"I am truly and deeply saddened by the passing of my very dear friend Walter "Bunny" Sigler,” said Gamble. “He was one of the most talented, creative, and great songwriters and music producers I have worked with. He contributed so many great songs to our PIR artist roster from the beginning. Bunny also was a great singer, and performed superbly on many of our hit song as a background vocalist. More importantly, he was like family to us. And he was the best!”
Added Huff: "Bunny was one of my favorite producers and writers. I was honored early on to introduce Bunny to the Philadelphia music community, and to producer and songwriter legends John Madara and Dave White. I was privileged to write and produce his first and biggest hit, ‘Let the Good Times Roll.’ I truly loved Bunny Sigler and will dearly miss him.”
Sigler began hanging around the hallways of Gamble Huff Productions, singing, strumming guitar and practicing his newly acquired martial arts skills when Kenny Gamble suggested he try to write songs with Eugene Dozier. Sigler got his first break as a songwriter once Philadelphia International Records was formed, with "(You Are My) Sunshine,” the followup single to the O'Jays' million selling “Back Stabbers,” and one of many contributions to the Philadelphia International Records chapter of the vocal group’s career.
Sigler's songs, productions, piano and background vocals are sprinkled throughout the Philadelphia International Records (PIR) catalogue. As a writer and/or producer, Sigler helped create one of Patti LaBelle’s signature songs, "Somebody Loves You Baby (You Know Who It Is),” as well as her song, “Love, Need and Want You,” famously sampled by rap artist Nelly and Kelly Rowland (formerly of Destiny's Child) on their Grammy-winning hit, "Dilemma." Sigler also wrote and for the Jones Girls, and Instant Funk, and Dexter Wansel. Sigler’s background vocals can be heard on hits for numerous Philadelphia International acts, most notably the O’Jays, Lou Rawls, Teddy Pendergrass, Harold Melvin and the Bluenotes, and Archie Bell and the Drells. As a solo artist, PIR released the Sigler albums That's How Long I'll Be Loving You, Keep Smilin' and My Music.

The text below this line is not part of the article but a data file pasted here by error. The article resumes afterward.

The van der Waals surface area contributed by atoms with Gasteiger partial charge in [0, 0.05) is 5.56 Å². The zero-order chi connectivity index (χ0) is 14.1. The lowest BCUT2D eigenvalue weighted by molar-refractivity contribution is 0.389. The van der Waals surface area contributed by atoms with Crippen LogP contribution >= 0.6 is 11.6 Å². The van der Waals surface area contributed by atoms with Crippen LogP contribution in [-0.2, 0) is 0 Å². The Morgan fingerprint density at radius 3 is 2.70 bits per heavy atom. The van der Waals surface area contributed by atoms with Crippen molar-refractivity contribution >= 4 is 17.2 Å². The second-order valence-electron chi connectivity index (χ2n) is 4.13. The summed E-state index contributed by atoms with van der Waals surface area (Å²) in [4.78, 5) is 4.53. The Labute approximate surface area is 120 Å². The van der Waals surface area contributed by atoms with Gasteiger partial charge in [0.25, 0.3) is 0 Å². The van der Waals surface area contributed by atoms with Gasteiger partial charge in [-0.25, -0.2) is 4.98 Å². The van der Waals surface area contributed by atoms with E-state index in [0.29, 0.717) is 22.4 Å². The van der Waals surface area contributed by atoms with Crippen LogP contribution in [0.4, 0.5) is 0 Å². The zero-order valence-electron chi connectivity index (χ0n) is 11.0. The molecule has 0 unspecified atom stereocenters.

A record producer, songwriter, publisher and record company executive, Jerry Ross is credited with discovering and mentoring Kenny Gamble early in his career, and later collaborating with Gamble & Huff on the Motown smash, “I'm Gonna Make You Love Me,” recorded most famously by Diana Ross & the Supremes together with The Temptations. Ross’ relationship with Gamble reaches back to the late 1950s, when he helped Gamble and Thom Bell record “Someday” as Kenny & Tommy for the Heritage label.
"Jerry Ross was instrumental in introducing Thom Bell and me to the music business, including signing me to my first recording artist deal with Columbia Records,” said Gamble. “He mentored Thom Bell and me to write songs. He was our good friend and was key to the beginning of the Gamble, Huff and Bell legacy.”
Ross also discovered, wrote or produced such million-sellers as “Sunday Will Never be the Same” (Spanky & Our Gang), “Apples, Peaches, Pumpkin Pie” (Jay & the Techniques), “Sunny” (Bobby Hebb), “Venus” (Shocking Blue) and many more.